Geriatric nephrology hits the NEJM

The introduction references the following study and states that in 1999:
  • Nursing home residents represented 4% of the people starting dialysis
  • Nursing home residents represented 11% of the people initiating dialysis over the age of 70
  • First year mortality is 35% for patients older than 70
  • First year mortality is 50% for patients older than 78
The investigator used the USRDS and The Minimum Data Set, a database of nursing home residents that all Medicare and Medicaid certified nursing homes must participate contribute to. The study cohort consisted of people who were in the nursing home prior to starting dialysis. Patients were included if they had a functional status assessment prior to initiating dialysis. This resulted in a cohort of 3,702 residents.
Functional status was measured by grading the following skills on a scale from 0 (total independence) to 4 (dependence):
  1. eating
  2. dressing
  3. toileting
  4. maintaining personal hygiene
  5. walking
  6. getting up out of a chair
  7. moving around in bed
Increases in scores A second measure of functional status, MDS-ADL, was also used. Demographic, co-morbidity data was collected from the Form 2728 genereated by the nephrologist at the time of the initiation of dialysis.
200 patients were excluded from the analysis because they failed to have a funcrional status assessment prior to starting dialysis. These patients were healthier than the study cohort. I don’t feel this is a critical bias as this represented a rather small fraction of the cohort. My guess is the results of this study fairly represent the population of dialysis nursing home residents.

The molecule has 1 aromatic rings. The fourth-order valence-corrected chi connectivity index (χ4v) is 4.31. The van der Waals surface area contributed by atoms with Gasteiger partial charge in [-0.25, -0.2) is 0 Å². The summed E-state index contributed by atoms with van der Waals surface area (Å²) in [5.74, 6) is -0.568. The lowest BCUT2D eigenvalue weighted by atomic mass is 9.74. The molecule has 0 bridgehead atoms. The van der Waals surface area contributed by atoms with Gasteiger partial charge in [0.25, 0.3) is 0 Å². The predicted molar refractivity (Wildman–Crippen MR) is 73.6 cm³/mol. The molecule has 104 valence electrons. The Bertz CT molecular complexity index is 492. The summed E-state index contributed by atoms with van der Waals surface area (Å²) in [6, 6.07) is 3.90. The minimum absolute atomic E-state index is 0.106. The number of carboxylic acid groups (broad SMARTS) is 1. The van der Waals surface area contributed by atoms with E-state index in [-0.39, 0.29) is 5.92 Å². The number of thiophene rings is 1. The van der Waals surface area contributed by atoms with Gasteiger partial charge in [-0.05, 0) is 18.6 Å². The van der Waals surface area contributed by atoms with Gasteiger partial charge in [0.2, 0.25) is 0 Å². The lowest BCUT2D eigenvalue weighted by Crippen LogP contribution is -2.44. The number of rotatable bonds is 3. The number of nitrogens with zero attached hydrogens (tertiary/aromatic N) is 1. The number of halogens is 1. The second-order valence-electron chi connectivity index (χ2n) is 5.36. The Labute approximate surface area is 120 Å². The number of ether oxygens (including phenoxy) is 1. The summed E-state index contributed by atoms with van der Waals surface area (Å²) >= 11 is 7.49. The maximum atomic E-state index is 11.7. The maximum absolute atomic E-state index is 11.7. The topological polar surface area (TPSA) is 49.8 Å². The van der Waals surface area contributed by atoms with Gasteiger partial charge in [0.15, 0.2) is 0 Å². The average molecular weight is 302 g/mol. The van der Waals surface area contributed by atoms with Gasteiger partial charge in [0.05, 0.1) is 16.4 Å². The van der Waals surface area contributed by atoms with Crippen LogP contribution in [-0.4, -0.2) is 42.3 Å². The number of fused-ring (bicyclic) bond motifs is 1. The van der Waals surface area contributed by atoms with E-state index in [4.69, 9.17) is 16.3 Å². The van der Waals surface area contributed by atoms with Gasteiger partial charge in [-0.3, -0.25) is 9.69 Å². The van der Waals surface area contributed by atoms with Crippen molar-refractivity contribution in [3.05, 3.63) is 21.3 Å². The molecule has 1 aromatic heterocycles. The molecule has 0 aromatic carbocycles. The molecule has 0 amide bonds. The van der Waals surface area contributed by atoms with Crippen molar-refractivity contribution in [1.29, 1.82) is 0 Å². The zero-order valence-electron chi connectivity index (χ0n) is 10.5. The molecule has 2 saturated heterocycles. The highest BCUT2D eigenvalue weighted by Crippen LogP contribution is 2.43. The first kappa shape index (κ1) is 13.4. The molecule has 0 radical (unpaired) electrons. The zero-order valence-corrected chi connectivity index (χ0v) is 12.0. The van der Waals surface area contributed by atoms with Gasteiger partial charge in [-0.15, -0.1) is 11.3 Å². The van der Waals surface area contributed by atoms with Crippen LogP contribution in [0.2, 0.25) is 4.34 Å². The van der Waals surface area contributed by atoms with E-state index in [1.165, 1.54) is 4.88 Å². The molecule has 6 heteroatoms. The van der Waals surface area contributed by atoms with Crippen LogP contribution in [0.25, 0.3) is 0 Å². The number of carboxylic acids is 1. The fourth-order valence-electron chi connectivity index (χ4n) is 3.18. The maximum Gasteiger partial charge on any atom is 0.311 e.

The key points are beautifully rendered in two charts. The first shows the mortality of the cohort following the initiation of dialysis:
The bars represent the timing of the ADL assessment. The dotted line is cummulative mortality. The red arrow is the half-life of this population. Half the cohort is dead before 9months!
Looking at the mortality alone one must wonder if the patients are receiving any survival benefit from dialysis. It is hard to imagine the mortality is much worse if they didn’t get dialyzed.
The meat of the article is in next graph that shows the distribution of functional status every 3 months. It goes back a year prior to initiating dialysis and follows forward for the first year after initiating dialysis. Patients demonstrate a stable functional status until the 3 months prior to starting dialysis. In the three months prior to initiation there is some subtle decreases in functional status but that really accelerates as soon as they start dialysis.
The combined end points of death and deterioration are shown in a bleak graph:

What a depressing study, both mortality and morbidity. It forces nephrologists to question the role of dialysis in nursing home residents. This is a population that does terrible on dialysis.

2 Replies to “Geriatric nephrology hits the NEJM”

  1. Thats a very good study Dr. and surely depressing

    I'm a fresh graduate intern in India, And a very very common perception here is that Dialysis is not just a last resort, it just delays iminent kidney failure.
    Hence people here look for either Replacements or totally give up hope.

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